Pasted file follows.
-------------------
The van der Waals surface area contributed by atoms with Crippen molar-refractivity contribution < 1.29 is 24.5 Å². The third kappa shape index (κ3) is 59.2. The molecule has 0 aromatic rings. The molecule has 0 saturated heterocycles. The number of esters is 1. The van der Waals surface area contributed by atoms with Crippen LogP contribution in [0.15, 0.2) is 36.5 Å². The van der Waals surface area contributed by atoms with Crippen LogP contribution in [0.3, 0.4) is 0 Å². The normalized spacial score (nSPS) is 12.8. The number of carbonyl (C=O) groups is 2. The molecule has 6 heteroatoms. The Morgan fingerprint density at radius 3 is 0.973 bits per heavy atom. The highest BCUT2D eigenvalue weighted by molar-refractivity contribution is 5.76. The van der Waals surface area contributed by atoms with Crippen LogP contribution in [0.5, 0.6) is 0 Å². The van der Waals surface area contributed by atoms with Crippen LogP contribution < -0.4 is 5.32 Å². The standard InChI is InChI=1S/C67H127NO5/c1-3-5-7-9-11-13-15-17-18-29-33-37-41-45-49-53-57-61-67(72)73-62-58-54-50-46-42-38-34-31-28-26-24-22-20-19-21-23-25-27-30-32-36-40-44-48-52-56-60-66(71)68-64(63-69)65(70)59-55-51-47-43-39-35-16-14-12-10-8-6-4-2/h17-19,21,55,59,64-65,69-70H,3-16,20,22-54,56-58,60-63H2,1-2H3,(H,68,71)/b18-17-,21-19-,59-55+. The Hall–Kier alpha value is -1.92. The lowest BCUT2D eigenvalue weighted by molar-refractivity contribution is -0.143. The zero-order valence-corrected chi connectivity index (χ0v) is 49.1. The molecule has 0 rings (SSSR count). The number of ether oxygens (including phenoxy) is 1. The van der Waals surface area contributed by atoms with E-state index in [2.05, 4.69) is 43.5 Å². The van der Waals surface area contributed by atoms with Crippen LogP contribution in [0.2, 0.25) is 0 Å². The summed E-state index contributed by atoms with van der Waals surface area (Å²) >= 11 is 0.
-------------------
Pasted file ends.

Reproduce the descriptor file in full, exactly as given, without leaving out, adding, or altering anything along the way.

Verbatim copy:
The van der Waals surface area contributed by atoms with Crippen molar-refractivity contribution < 1.29 is 24.5 Å². The third kappa shape index (κ3) is 59.2. The molecule has 0 aromatic rings. The molecule has 0 saturated heterocycles. The number of esters is 1. The van der Waals surface area contributed by atoms with Crippen LogP contribution in [0.15, 0.2) is 36.5 Å². The van der Waals surface area contributed by atoms with Crippen LogP contribution in [0.3, 0.4) is 0 Å². The normalized spacial score (nSPS) is 12.8. The number of carbonyl (C=O) groups is 2. The molecule has 6 heteroatoms. The Morgan fingerprint density at radius 3 is 0.973 bits per heavy atom. The highest BCUT2D eigenvalue weighted by molar-refractivity contribution is 5.76. The van der Waals surface area contributed by atoms with Crippen LogP contribution in [0.5, 0.6) is 0 Å². The van der Waals surface area contributed by atoms with Crippen LogP contribution < -0.4 is 5.32 Å². The standard InChI is InChI=1S/C67H127NO5/c1-3-5-7-9-11-13-15-17-18-29-33-37-41-45-49-53-57-61-67(72)73-62-58-54-50-46-42-38-34-31-28-26-24-22-20-19-21-23-25-27-30-32-36-40-44-48-52-56-60-66(71)68-64(63-69)65(70)59-55-51-47-43-39-35-16-14-12-10-8-6-4-2/h17-19,21,55,59,64-65,69-70H,3-16,20,22-54,56-58,60-63H2,1-2H3,(H,68,71)/b18-17-,21-19-,59-55+. The Hall–Kier alpha value is -1.92. The lowest BCUT2D eigenvalue weighted by molar-refractivity contribution is -0.143. The zero-order valence-corrected chi connectivity index (χ0v) is 49.1. The molecule has 0 rings (SSSR count). The number of ether oxygens (including phenoxy) is 1. The van der Waals surface area contributed by atoms with E-state index in [2.05, 4.69) is 43.5 Å². The van der Waals surface area contributed by atoms with Crippen LogP contribution in [0.2, 0.25) is 0 Å². The summed E-state index contributed by atoms with van der Waals surface area (Å²) >= 11 is 0.